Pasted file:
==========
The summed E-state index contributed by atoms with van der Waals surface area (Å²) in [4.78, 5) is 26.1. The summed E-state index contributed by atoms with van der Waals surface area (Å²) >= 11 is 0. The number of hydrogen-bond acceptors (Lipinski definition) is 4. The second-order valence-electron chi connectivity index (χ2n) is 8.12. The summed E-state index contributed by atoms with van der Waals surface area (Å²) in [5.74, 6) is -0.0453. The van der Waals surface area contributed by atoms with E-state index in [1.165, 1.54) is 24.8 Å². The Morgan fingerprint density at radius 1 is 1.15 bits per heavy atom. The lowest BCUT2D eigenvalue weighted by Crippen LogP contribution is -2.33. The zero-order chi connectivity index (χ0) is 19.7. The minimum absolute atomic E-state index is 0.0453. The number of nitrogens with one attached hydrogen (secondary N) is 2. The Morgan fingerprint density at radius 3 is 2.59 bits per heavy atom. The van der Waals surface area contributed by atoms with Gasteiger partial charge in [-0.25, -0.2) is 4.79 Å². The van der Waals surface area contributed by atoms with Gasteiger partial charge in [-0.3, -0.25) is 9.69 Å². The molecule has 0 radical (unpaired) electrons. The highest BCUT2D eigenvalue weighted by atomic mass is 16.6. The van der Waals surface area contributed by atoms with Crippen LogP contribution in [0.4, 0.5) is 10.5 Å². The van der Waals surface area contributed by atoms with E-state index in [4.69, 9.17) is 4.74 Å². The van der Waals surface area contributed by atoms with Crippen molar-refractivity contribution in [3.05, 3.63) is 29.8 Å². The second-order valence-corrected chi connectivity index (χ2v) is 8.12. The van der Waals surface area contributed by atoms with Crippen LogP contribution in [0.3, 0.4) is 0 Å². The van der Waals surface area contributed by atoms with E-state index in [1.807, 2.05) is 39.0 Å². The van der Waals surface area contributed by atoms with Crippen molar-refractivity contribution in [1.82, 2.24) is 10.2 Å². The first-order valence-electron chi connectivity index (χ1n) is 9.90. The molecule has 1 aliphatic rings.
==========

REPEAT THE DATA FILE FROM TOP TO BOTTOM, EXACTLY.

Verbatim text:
The summed E-state index contributed by atoms with van der Waals surface area (Å²) in [4.78, 5) is 26.1. The summed E-state index contributed by atoms with van der Waals surface area (Å²) >= 11 is 0. The number of hydrogen-bond acceptors (Lipinski definition) is 4. The second-order valence-electron chi connectivity index (χ2n) is 8.12. The summed E-state index contributed by atoms with van der Waals surface area (Å²) in [5.74, 6) is -0.0453. The van der Waals surface area contributed by atoms with E-state index in [1.165, 1.54) is 24.8 Å². The Morgan fingerprint density at radius 1 is 1.15 bits per heavy atom. The lowest BCUT2D eigenvalue weighted by Crippen LogP contribution is -2.33. The zero-order chi connectivity index (χ0) is 19.7. The minimum absolute atomic E-state index is 0.0453. The number of nitrogens with one attached hydrogen (secondary N) is 2. The Morgan fingerprint density at radius 3 is 2.59 bits per heavy atom. The van der Waals surface area contributed by atoms with Gasteiger partial charge in [-0.25, -0.2) is 4.79 Å². The van der Waals surface area contributed by atoms with Gasteiger partial charge in [-0.3, -0.25) is 9.69 Å². The molecule has 0 radical (unpaired) electrons. The highest BCUT2D eigenvalue weighted by atomic mass is 16.6. The van der Waals surface area contributed by atoms with Crippen LogP contribution in [0.4, 0.5) is 10.5 Å². The van der Waals surface area contributed by atoms with E-state index in [4.69, 9.17) is 4.74 Å². The van der Waals surface area contributed by atoms with Crippen molar-refractivity contribution in [3.05, 3.63) is 29.8 Å². The second-order valence-corrected chi connectivity index (χ2v) is 8.12. The van der Waals surface area contributed by atoms with Crippen LogP contribution in [0.3, 0.4) is 0 Å². The van der Waals surface area contributed by atoms with E-state index in [1.807, 2.05) is 39.0 Å². The van der Waals surface area contributed by atoms with Crippen molar-refractivity contribution in [1.82, 2.24) is 10.2 Å². The first-order valence-electron chi connectivity index (χ1n) is 9.90. The molecule has 1 aliphatic rings.